by Lauren Kieren:
Being prepared for your next TDI diver course is critical to your learning during your progression in dive training. Whether you signed up for the TDI Advanced Nitrox/Decompression Procedures course or CCR Advanced Mixed Gas; learning at this level requires that you connect with the training and fully comprehend the theory development presented in the academic sessions, as well as actively participate in the in-water sessions.
A great deal of learning will happen after you successfully complete the TDI Diver course; however, you should expect to spend an equal amount of time learning outside of class as you spend working in class with your instructor. With that said, class preparation is a vital part to your overall learning experience throughout this process.
In the event you do not prepare for your next series in technical dive training, you can place yourself and others in your class at a major disadvantage. You will put yourself in the position of playing “catch up,” versus being actively involved and thinking ahead during training.
Here are a few tips and tricks to get the most out of your course by showing up prepared and ready to learn:
- ORGANIZE YOUR EQUIPMENT – If your instructor sends you an equipment list and you are expected to show up to class with the items, do yourself and your instructor a favor by getting it organized prior to commencement of training. Lay everything out and double check your list to ensure you have the required items. This is a good time to verify the equipment actually works before you pack it in your gear bag for class. This is also the perfect time to make sure all your equipment, new or old, is labeled with your name.
- GET IN THE WATER – Before you start your next course, take some time to work on skills from previous courses. If all you can do is get in the pool and work on your buoyancy and trim, do it! Showing up with your basic skills fine tuned will help your technical training tremendously, especially if it’s been more than a couple of weeks since your last dive. It is common for TDI Instructors to require an assessment dive where students demonstrate they can perform skills from previous courses. If this dive does not go well, the instructor may require some remedial training that could delay or prevent the start of your course. If you are trained to dive in the equipment you will be using during your next progression in training, get in the water to make sure your equipment is dialed in; verify your harness is adjusted correctly and your hose lengths and routing are where you want them to be.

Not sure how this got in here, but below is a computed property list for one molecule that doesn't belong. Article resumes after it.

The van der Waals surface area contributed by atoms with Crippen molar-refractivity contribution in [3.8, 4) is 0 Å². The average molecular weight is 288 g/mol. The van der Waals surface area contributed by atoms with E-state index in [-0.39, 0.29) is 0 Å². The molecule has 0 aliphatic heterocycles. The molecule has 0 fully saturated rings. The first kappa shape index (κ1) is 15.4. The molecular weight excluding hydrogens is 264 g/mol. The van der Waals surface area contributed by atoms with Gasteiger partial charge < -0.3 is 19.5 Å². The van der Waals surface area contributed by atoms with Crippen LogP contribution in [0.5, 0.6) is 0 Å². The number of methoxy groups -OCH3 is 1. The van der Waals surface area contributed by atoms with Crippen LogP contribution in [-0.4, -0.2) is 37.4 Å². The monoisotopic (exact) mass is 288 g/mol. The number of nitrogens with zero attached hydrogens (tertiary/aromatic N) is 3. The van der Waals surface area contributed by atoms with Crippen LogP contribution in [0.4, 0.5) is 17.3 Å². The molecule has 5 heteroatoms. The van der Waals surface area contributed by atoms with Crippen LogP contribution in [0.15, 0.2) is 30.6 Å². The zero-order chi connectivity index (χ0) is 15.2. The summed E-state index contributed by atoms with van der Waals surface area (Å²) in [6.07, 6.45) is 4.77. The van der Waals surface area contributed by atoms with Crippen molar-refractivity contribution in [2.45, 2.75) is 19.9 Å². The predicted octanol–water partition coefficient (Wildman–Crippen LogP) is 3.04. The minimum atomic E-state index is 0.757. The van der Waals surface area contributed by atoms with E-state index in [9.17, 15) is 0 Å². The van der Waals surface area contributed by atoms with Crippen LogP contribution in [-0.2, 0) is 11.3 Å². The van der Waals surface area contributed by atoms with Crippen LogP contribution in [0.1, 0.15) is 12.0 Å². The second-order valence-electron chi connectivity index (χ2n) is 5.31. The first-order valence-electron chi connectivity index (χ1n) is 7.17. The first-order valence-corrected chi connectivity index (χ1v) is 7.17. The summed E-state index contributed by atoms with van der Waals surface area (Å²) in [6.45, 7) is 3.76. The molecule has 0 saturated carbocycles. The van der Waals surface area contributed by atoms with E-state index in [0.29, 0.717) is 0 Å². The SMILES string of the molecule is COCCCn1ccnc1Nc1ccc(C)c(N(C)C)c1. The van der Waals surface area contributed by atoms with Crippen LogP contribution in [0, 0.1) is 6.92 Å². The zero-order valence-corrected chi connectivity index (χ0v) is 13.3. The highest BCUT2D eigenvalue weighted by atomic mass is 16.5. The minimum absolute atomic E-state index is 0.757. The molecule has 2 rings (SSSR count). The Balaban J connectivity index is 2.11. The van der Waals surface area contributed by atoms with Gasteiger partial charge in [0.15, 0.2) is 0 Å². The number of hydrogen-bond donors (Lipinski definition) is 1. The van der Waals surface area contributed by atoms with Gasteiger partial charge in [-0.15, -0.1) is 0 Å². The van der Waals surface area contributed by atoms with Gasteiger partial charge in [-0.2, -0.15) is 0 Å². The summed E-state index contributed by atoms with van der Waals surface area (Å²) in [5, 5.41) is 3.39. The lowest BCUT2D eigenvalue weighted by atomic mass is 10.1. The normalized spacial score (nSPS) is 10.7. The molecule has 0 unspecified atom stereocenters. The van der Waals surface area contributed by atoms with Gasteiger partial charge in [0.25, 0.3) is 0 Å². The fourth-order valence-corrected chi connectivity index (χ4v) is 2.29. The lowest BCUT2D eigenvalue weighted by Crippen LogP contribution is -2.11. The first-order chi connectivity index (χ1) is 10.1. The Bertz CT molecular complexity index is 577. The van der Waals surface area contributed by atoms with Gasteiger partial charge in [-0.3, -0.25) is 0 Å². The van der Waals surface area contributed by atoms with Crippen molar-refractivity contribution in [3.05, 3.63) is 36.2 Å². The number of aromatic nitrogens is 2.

- COMPLETE YOUR HOMEWORK – Your instructor will most likely require you to complete some pre-course studies, such as reading the required TDI manual and completing the Knowledge Reviews. It’s possible your instructor might suggest additional text or materials outside of the TDI resources… read in advance and try to absorb as much information as possible before you start your course. A thorough pre-course review can help refresh your memory on previous course information, give you more confidence in class, and help you prepare to ask relevant questions, or make a significant contribution to the overall class by offering timely/appropriate comments. After reviewing the TDI manual and materials required by your instructor, make notes if you have any questions on the content, and hone in on the important points.
- HAVE AN OPEN MIND – Your next progression in technical dive training (regardless of the level) is critical to the overall safety and success of your future dives. If you already knew the information and had experience at this level, it’s very unlikely you would be participating in the course. With that said, pay attention and have an open mind. It’s important to be open and willing to receive the information your instructor is providing. If you are unsure of the information provided, ask your instructor for clarification or wait until after class to talk one-on-one.
- GET A GOOD NIGHT’S REST AND COME TO CLASS PREPARED – Finally, get a good night’s rest before you start training, come to class prepared, and show up on time. Arriving for your first day of class disorganized, late, and unprepared sets the tone for the rest of the day, if not the class, and could diminish the overall objective you are trying to accomplish. Being prepared means you’re on time or early, you have all of the required pre-course studies complete, and you have all the necessary equipment (in working order) to start training.
Good class preparation will help you better understand the academic and in-water sessions, keep you confident in class and allow you to make the most of your time during your next series of technical dive training.
For more information on courses offered by Technical Diving International, TDI – Click Here! OR to find a TDI Instructor near you, go to the Find a TDI Instructor Search on the website. We are always open for questions so feel free to send us a message at email@example.com.